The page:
Nickie Turner – who raises her voice for those who can’t, willingly takes on adults who fail children and believes the system is rigged against the most helpless – has found ways to use the criminal justice system as part of the healing journey.
“There are two drivers for our high rape and high child abuse – one is extreme poverty and the other is a lack of education,” she says.
Add to this the attendant social ills of a legacy of deep inequality and alcohol and drug abuse and Turner says it’s a perfect storm that means the most vulnerable in society are always the losers.
It’s a sentiment clearly borne out by recent events. Last Tuesday morning Police Minister Fikile Mbalula announced to Parliament’s Portfolio Committee on Police that 9.1% of reported rape victims were nine years old or younger. The revelation came just days after a security guard was arrested for sexually assaulting 87 girls at a Soweto primary school.
However, according to Africa Check, there is no recent nationally representative under-reporting rate for South Africa that can be used to estimate the actual number of rapes known to have been committed each year.
It’s a scenario that drives Turner, the Eastern Cape senior state advocate who downs four cups of coffee before tea break. For her, each day at the office of the Director of Public Prosecutions in Grahamstown means confronting yet another docket of horror. A cool spring morning sees another one: the case of a woman who was gang-raped and stabbed 15 times.
“Not a day has gone by in about the last five years where I haven’t had a fresh child rape or child abuse case come across my desk,” says Turner of the state of rape and gender-based violence in the most poverty-stricken province in the country.
Turner adds that the numbers for rape, sexual assault and child abuse they see are just the tip of the iceberg. Under-reporting, she says, is its own nightmare that skews data and resource allocation for a problem she has seen ballooning for years.
Turner though is not a defeatist and says this is why, when she walks into a courtroom, it’s about fighting to win. The Eastern Cape High Court has a successful conviction rate in the high 90s (though there’s much less success in the lower courts).
“I do love my job, I do love that I can go in and fight for someone who has been raped or sexually brutalised and that I can give them a chance to use the judicial process as part of the journey to recovery,” she says.
She allows her strong voice to be heard, because she says gagging senior public servants reduces government departments to anonymous bureaucracies. Speaking up, being seen and being engaged for her is about broadening public understanding of their rights and their responsibilities and deepening their understanding of how the judiciary works.
People don’t want to hear some of the things she says, but she remains outspoken about culpability for adults who fail children because they are negligent or absent “guardians”. She says neglect is one of the major factors that put children at risk of rape and abuse.
She also disagreed with the controversial Rhodes University rape reference list that circulated on campus in April 2016 as a naming and shaming campaign of men identified as rapists.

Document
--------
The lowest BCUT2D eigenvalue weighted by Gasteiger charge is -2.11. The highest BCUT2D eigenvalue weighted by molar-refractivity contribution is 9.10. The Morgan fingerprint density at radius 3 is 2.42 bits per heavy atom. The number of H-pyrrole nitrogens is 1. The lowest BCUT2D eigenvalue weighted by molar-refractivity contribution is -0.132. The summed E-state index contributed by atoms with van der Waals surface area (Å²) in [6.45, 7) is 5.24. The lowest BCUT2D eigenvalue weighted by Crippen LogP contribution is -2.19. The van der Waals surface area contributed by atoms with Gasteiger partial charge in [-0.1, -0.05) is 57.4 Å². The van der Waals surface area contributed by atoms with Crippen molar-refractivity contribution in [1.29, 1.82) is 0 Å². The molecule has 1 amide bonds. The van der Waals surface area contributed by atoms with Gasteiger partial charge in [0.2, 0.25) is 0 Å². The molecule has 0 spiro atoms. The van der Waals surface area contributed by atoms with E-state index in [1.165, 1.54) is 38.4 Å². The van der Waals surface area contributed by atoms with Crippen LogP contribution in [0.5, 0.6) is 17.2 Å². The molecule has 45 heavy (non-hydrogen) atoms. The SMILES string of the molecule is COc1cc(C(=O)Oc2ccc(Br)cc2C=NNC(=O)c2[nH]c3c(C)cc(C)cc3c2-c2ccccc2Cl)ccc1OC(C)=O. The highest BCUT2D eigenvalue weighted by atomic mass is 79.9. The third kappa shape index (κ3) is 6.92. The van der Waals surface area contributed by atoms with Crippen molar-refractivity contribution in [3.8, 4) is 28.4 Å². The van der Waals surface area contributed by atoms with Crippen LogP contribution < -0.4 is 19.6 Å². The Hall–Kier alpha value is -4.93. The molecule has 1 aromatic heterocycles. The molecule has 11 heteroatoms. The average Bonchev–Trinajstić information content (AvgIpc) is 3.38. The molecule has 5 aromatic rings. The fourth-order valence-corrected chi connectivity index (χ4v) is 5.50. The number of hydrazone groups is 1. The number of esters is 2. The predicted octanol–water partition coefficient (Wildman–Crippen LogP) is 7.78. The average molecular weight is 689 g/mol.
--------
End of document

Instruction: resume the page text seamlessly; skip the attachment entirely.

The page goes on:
“It’s a breach of the rule of law because there was an absence of evidence. What we should be doing is focusing on strengthening our systems so that people can access and have confidence in the vast machinery of the law, not resorting to lists,” she says.
She insists on talking and speaking up, also because it’s how she gets to listen. Recently, while addressing nurses about evidence collection in child rape and sexual assault cases, she found that nurses were not collecting children’s underwear to send off for forensic testing. It wasn’t because nurses were failing in their jobs but because the Department of Health stopped providing a basic comfort care package for rape victims. Some nurses, she discovered, just didn’t have the heart to send children home without any underwear after their medical examinations.
“I wouldn’t have known this,” says Turner. Knowing made her lean on her tight-knit Grahamstown networks to get the community to create and donate children’s comfort kits. The kits consist of a pair of underwear, a toothbrush, toothpaste, soap, a sweet and a teddy bear.
This has become an ongoing initiative – that it’s ongoing is heartbreaking, but Turner is a firm believer that every positive action counts, especially in this community that is completely her own. The Eastern Cape is where she and her family settled when they arrived there from Zimbabwe. She went to high school in Grahamstown and later Rhodes University. She ended up marrying a local man too – he was her control prosecutor in the early ‘90s when she took up her job in one of the province’s regional courts. They have two children, whom she jokes are unlikely to follow in their parents’ footsteps.
Turner serves this community because she knows that each conviction sends out a message that rape and child abuse will be punished. The law does catch up, she believes – and it’s because people like her never give up and stop fighting. DM
This story is part of Health-e News’ Izwi lami sexual violence awareness campaign for survivors to share their stories by texting ‘endrape’ to 38006. This will also connect them with counselling services and direct them to a campaign petition calling for packages of care to be provided for survivors. – Health-e News
"We accept the love we think we deserve." ~ Stephen Chbosky